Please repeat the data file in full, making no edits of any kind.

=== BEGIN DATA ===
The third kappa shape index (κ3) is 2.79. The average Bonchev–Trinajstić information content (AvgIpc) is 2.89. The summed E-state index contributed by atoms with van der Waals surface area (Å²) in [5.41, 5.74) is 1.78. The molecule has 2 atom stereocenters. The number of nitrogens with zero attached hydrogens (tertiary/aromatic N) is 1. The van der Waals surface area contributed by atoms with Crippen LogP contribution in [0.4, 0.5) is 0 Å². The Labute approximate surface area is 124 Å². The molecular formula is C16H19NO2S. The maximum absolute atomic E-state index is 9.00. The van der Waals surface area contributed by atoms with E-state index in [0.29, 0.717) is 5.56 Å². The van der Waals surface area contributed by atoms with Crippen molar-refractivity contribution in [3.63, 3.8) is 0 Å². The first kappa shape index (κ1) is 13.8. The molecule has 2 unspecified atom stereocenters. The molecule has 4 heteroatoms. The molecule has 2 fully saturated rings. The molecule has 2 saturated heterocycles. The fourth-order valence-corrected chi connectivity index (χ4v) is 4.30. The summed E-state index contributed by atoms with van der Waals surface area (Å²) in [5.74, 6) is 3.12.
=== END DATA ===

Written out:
The third kappa shape index (κ3) is 2.79. The average Bonchev–Trinajstić information content (AvgIpc) is 2.89. The summed E-state index contributed by atoms with van der Waals surface area (Å²) in [5.41, 5.74) is 1.78. The molecule has 2 atom stereocenters. The number of nitrogens with zero attached hydrogens (tertiary/aromatic N) is 1. The van der Waals surface area contributed by atoms with Crippen LogP contribution in [0.4, 0.5) is 0 Å². The Labute approximate surface area is 124 Å². The molecular formula is C16H19NO2S. The maximum absolute atomic E-state index is 9.00. The van der Waals surface area contributed by atoms with E-state index in [0.29, 0.717) is 5.56 Å². The van der Waals surface area contributed by atoms with Crippen molar-refractivity contribution in [3.63, 3.8) is 0 Å². The first kappa shape index (κ1) is 13.8. The molecule has 2 unspecified atom stereocenters. The molecule has 4 heteroatoms. The molecule has 2 fully saturated rings. The molecule has 2 saturated heterocycles. The fourth-order valence-corrected chi connectivity index (χ4v) is 4.30. The summed E-state index contributed by atoms with van der Waals surface area (Å²) in [5.74, 6) is 3.12.